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The Contradictions of Paid Staff in the Union Movement, Part III

[This post is part of my series on relationship-based organizing. See also Parts I and II.]

A few years ago I was solicited to apply for a staff job in the union I’m a member of and was told that if I applied I’d likely get it. On the one hand, this was a bit of an ego boost to know that I was respected enough for my organizing to get this kind of invitation. Without the job title and the status of being a “professional” organizer that comes with being paid for it, society views your efforts as less serious and merely recreational.

I also knew that if I got the organizer job that my annual income would nearly double. That certainly was appealing in some ways, but it’s not what my politics and beliefs suggested was the best way to build the union movement and create the wider social change that I sought. Being in a position where I didn’t have large financial obligations like lots of debt or needing to be a breadwinner for a family, I could turn down such a salary and stay true to my vision of change. 

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The Contradictions of Paid Staff in the Union Movement, Part II

[This article was originally written for the Industrial Worker and is part of my series on relationship-based organizing.]

Staff Organizers vs. Worker Organizers

How staff organizers navigate the contradictions of capitalist unionism, as detailed in Part I, informs how they differ from and interact with worker organizers.

When staff members are sincerely trying to nurture worker power, they build relationships with workers and support them as they navigate organizing in the workplace. However, the relationship between the worker and staffer is inherently supplemental and not the source itself of worker power, as the relationship between the staff and worker isn’t based in the workplace itself. The staff and the worker don’t together take action by withholding their labor or implementing workplace policy through their own control of their collective labor in the workplace. The staff stands outside of the workplace, while workers build and exercise power with each other in the workplace.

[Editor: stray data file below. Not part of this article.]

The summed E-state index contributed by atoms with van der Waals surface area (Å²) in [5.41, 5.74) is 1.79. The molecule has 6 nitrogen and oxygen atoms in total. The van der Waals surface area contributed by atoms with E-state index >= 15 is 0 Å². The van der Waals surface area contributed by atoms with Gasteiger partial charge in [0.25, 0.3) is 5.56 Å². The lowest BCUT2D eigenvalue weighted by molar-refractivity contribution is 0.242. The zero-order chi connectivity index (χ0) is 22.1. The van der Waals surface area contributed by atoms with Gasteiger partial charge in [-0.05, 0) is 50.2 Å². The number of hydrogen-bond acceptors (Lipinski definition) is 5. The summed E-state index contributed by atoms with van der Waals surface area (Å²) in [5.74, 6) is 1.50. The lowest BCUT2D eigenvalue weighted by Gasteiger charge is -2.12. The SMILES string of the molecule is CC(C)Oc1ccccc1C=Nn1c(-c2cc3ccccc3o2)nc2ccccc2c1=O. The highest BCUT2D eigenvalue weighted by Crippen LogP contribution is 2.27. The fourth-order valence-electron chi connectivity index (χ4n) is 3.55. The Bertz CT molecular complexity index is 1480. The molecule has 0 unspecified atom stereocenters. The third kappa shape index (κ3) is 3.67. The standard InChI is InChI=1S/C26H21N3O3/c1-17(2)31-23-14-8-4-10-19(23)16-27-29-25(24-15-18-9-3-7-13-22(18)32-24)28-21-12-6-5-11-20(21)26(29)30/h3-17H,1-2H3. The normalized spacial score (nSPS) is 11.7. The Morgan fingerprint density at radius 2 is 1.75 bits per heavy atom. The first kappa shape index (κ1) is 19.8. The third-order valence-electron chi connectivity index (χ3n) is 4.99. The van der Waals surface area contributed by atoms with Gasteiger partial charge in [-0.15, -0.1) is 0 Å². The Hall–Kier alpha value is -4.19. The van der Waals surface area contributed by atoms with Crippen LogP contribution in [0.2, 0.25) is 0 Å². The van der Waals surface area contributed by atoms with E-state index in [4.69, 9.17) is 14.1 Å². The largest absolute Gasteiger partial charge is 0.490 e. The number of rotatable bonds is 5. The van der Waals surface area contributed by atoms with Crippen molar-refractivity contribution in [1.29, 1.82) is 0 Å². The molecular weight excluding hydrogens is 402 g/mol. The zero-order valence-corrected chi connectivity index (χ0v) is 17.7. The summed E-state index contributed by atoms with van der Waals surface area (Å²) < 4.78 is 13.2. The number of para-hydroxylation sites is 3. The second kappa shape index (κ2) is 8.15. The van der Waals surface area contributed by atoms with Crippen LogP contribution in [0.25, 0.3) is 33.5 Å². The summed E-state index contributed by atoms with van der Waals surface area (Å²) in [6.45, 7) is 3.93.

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The Contradictions of Paid Staff in the Union Movement, Part I

[This article was originally written for the Industrial Worker and is part of my series on relationship-based organizing.]

A recent report on unions in the US decried their lack of investment in organizing despite immense and growing assets. Unions have nearly doubled their net assets from $15 billion in 2010 to $29 billion as of 2020 but have also cut their staff by 19% and lost 3.2% of their membership over that period. The report calls for a massive investment of union resources in organizing, including hiring 20,000 more union organizers at an annual cost of $1.4 billion.

Why aren’t unions aggressively organizing if doing so would increase their membership numbers and dues income? Would hiring 20,000 more staff super-charge organizing and lead to a resurgence in labor militancy and victories?

Many union members reading this probably belong to unions that are considering raising dues to pay for more staff. This is a constant conversation among leadership in my mainstream union, and the justification for higher dues and more staff is usually that they are needed to organize for the next big contract campaign or to launch some political initiative.

You can probably sense my lack of enthusiasm for such plans, though I don’t want to reduce the issue to a knee-jerk reaction against paying more dues. How much unions collect in dues, how they spend those dues, and how they use staff raises much more fundamental questions about the union movement.